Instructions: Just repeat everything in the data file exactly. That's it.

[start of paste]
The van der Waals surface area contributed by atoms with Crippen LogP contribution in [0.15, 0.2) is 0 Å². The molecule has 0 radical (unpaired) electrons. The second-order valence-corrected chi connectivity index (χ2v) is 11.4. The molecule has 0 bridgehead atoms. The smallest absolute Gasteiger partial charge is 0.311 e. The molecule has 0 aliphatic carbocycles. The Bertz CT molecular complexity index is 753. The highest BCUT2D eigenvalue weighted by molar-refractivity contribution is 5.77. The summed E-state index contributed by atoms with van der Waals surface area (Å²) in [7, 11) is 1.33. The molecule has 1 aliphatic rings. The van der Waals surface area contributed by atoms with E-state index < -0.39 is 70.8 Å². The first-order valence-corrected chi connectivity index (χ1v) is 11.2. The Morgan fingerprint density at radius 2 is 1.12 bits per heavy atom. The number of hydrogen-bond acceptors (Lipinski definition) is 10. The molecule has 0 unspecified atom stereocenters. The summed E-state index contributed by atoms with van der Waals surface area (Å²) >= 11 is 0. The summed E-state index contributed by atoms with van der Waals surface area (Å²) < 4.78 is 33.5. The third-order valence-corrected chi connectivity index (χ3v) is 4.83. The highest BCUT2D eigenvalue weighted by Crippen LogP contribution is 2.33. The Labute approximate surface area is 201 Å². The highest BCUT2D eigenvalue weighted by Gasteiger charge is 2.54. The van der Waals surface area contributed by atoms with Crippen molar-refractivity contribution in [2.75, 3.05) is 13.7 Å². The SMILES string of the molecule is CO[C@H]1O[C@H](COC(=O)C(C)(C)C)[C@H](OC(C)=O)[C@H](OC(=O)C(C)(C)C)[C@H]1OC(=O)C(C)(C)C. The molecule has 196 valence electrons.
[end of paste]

The van der Waals surface area contributed by atoms with Crippen LogP contribution in [0.15, 0.2) is 0 Å². The molecule has 0 radical (unpaired) electrons. The second-order valence-corrected chi connectivity index (χ2v) is 11.4. The molecule has 0 bridgehead atoms. The smallest absolute Gasteiger partial charge is 0.311 e. The molecule has 0 aliphatic carbocycles. The Bertz CT molecular complexity index is 753. The highest BCUT2D eigenvalue weighted by molar-refractivity contribution is 5.77. The summed E-state index contributed by atoms with van der Waals surface area (Å²) in [7, 11) is 1.33. The molecule has 1 aliphatic rings. The van der Waals surface area contributed by atoms with E-state index < -0.39 is 70.8 Å². The first-order valence-corrected chi connectivity index (χ1v) is 11.2. The Morgan fingerprint density at radius 2 is 1.12 bits per heavy atom. The number of hydrogen-bond acceptors (Lipinski definition) is 10. The molecule has 0 unspecified atom stereocenters. The summed E-state index contributed by atoms with van der Waals surface area (Å²) >= 11 is 0. The summed E-state index contributed by atoms with van der Waals surface area (Å²) < 4.78 is 33.5. The third-order valence-corrected chi connectivity index (χ3v) is 4.83. The highest BCUT2D eigenvalue weighted by Crippen LogP contribution is 2.33. The Labute approximate surface area is 201 Å². The highest BCUT2D eigenvalue weighted by Gasteiger charge is 2.54. The van der Waals surface area contributed by atoms with Crippen molar-refractivity contribution in [2.75, 3.05) is 13.7 Å². The SMILES string of the molecule is CO[C@H]1O[C@H](COC(=O)C(C)(C)C)[C@H](OC(C)=O)[C@H](OC(=O)C(C)(C)C)[C@H]1OC(=O)C(C)(C)C. The molecule has 196 valence electrons.